With all the hubbub brewing around the near-term potential of an available COVID-19 vaccine, politicians are getting excited/critical, and people are wondering if this new shot will be a license to return to normal.
Will it? It’s a new vaccine technology, without the decades of safety data accrued by the boring vaccines against polio, hepatitis B, or measles. Which could have been said about those previously scary diseases too, before people were vaccinated, so at some point you have to pull the trigger, having faith in the knowledge that we don’t sell nearly as many iron lungs as we used to.
Before going any further, let me assure the easily-triggered that I have been pro-vaccine from the start. First, I never caught polio, for which I’m thankful. Second, I went to an actual medical school where they taught the history and science behind vaccines, and allowed me to reason that vaccines are, in fact, a good thing. Third, I just had my annual flu shot last week, even though I am not required to, but because I wanted it. I have heretofore been sympathetic to schools refusing admittance to children unvaccinated against diseases with a high degree of significant morbidity/mortality (not the case with COVID-19). Let me also firmly state, with a jaundiced (though not from hepatitis) eye toward the anti-vaxxers that I think they are nincompoops, and that anti-vax crusader Jenny McCarthy’s most valuable work was in the pages of Playboy. Got it?
So now I shall invite your ire. When this new miracle vaccine is made available, will I take it? I’m not sure. Will I recommend it? I’m not sure. This statement of uncertainty alone would be enough for some to howl that I should have my license revoked, the “cancel” equivalent in health care. By history I’ve already had the damn virus, have been exposed to a ton of it in the subsequent eight months, and haven’t even gotten a runny nose. Proof? No, but I like my odds. Honestly, I wouldn’t even wear a mask in the ER if I wasn’t required to. Would I recommend the new vaccine to one of my immune-suppressed family members, or to patients at similar risk? More likely I would, if they were otherwise stable and had not already had it. I realize this logic could be broken if COVID-19 turns out to be seasonal, with recurrent mutant strains in the offing.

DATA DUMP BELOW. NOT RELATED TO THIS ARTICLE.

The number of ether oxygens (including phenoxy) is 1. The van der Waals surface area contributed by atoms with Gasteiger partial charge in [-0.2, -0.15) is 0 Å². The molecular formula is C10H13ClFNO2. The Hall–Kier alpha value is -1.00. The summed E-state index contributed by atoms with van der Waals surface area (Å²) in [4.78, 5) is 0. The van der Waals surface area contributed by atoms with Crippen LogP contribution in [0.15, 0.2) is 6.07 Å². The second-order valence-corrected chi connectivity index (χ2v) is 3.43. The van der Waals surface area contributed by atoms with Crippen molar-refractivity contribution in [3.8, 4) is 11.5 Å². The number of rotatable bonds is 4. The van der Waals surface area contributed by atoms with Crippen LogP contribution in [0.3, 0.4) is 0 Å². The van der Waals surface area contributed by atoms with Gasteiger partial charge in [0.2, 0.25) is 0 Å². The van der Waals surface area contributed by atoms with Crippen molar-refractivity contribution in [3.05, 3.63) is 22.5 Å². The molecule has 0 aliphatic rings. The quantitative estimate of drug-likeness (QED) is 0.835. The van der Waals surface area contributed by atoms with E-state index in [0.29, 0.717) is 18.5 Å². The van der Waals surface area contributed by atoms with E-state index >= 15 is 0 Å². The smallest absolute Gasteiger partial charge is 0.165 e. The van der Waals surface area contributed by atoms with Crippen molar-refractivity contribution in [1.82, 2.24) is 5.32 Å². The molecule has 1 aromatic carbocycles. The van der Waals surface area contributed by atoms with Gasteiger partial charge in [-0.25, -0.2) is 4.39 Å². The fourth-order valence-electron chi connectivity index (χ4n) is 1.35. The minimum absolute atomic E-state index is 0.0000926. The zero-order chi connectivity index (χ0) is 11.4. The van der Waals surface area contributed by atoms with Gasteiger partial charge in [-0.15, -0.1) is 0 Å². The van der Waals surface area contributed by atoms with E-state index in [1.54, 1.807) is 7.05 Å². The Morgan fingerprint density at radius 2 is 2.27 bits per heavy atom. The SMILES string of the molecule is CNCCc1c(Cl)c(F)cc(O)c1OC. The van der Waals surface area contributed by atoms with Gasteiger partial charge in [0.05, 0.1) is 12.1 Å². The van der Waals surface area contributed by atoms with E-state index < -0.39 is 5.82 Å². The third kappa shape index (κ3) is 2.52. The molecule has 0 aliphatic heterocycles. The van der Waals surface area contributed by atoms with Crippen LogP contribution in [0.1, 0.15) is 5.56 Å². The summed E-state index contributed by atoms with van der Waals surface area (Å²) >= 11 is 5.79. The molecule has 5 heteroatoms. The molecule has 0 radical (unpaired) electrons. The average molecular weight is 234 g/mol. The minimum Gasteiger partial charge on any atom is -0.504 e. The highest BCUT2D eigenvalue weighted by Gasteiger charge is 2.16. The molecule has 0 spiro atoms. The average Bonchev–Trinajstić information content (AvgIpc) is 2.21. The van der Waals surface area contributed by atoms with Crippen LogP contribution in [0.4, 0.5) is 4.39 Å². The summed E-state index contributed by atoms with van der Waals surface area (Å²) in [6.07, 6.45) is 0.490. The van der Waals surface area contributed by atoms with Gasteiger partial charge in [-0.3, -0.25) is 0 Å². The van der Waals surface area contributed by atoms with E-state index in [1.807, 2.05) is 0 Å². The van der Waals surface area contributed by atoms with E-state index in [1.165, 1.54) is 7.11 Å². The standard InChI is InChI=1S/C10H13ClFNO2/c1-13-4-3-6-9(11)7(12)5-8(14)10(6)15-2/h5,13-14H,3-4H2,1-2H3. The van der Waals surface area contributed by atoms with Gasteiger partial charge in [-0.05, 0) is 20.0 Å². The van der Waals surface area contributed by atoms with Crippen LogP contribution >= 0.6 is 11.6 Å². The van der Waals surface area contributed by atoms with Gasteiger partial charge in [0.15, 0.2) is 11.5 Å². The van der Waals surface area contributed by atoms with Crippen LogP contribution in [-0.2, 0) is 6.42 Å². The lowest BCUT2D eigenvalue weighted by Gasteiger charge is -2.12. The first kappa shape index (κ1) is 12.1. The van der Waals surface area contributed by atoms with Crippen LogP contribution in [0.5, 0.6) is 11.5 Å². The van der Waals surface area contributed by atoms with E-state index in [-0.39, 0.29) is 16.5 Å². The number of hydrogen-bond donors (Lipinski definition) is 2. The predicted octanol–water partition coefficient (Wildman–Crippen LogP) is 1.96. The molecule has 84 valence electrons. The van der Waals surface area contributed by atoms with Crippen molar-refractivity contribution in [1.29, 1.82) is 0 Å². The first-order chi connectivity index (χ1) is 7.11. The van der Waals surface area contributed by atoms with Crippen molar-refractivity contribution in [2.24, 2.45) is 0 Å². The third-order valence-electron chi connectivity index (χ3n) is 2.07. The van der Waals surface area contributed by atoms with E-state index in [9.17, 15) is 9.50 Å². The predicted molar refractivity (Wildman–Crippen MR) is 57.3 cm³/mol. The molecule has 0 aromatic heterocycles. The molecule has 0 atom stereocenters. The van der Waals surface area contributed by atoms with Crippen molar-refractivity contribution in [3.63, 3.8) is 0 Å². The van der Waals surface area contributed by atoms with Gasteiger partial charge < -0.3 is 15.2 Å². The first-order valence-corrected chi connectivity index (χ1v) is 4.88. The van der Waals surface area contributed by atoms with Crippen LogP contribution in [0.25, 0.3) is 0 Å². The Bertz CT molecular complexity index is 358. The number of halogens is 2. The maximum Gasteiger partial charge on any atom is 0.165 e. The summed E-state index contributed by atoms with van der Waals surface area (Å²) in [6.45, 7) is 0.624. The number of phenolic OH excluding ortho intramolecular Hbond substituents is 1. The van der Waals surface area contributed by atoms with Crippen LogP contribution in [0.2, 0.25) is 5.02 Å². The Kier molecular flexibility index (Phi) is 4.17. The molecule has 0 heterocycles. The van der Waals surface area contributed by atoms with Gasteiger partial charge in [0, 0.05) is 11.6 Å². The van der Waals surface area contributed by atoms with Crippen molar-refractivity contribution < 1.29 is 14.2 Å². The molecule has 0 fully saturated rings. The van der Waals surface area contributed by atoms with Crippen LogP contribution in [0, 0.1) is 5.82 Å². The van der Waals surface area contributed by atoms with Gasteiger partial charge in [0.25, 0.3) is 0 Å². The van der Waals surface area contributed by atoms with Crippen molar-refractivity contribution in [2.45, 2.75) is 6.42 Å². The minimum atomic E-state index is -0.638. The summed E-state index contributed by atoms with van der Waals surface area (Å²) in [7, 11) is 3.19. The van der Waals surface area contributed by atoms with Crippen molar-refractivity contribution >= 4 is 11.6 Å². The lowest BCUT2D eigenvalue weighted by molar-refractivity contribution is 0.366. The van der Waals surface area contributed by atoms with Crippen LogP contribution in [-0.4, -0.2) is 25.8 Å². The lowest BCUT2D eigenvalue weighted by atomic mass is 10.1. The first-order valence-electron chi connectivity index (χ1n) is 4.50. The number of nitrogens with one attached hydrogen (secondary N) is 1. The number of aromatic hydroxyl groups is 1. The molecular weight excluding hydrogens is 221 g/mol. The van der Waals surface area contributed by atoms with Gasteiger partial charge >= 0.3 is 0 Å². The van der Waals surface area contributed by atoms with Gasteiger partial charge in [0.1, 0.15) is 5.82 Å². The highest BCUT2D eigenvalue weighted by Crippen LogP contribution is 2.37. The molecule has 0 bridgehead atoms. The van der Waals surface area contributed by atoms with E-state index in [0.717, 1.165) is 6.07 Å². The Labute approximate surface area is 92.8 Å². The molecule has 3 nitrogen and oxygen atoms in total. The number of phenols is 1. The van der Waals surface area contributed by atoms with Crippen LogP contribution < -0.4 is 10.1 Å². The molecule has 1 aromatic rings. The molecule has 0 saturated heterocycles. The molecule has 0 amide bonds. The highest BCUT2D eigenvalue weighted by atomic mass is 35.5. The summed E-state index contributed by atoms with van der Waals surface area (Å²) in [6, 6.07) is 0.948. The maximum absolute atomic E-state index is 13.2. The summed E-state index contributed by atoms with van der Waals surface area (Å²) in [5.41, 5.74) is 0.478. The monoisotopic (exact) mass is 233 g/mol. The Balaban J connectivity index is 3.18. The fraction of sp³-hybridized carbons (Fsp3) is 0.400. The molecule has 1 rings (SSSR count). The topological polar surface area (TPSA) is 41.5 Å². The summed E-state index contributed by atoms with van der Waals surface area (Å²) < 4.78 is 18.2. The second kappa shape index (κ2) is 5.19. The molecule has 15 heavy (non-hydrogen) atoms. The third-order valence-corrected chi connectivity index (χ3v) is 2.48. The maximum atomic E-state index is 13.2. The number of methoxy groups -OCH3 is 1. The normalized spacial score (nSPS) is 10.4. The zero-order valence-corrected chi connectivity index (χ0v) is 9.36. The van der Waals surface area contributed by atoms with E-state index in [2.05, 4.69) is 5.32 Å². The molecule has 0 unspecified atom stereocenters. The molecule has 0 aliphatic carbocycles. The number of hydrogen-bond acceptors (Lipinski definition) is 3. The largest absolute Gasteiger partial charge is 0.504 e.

The advent of a brand new, never-been-tried-moonshot vaccine is not a black & white decision, but it will be presented, and then forced as exactly that. The stumbling, mumbling Surgeon General who will be most famously remembered for flip-flopping on mandatory masking will push the pro-shot company line without hesitation (an aside, but why does the Surgeon General wear an admiral’s costume? Couldn’t they just get him an army uniform to hold all his fancy ribbons, or better, a white coat and one of those iconic doctor’s forehead mirrors of yore, with a full-color Seal of the U.S. on it, that he always has to wear in public? Just spit balling…). The CDC will likely be as decisive as they’ve established recently, but in the end will issue guidelines that everyone not known to be immune to the elements in this brand-new vaccine should immediately take it. And that’s where we’ll be in for trouble.
CDC guidelines have given cover to the hapless mayor of my little town to demand public masks, and plant nagging signs all over town, while local businesses knuckled under and demanded shoppers wear them. Our state, using CDC guidelines as their rationale, closed all the bars – but allowed bars in restaurants to keep serving. College football is now a virtual clown show, where masked referee’s huff-and-puff to keep up with unmasked players, who run to the sidelines on timeouts to get instruction from coaches frenetically pulling their masks down to speak, then pulling them up between sentences. The flight attendants’ union will likely still be demanding mandatory masks when a clone of Elon Musk opens up commercial space travel for the current generation being told it will be too dangerous to go trick-or-treating this year. Why go into all this rant?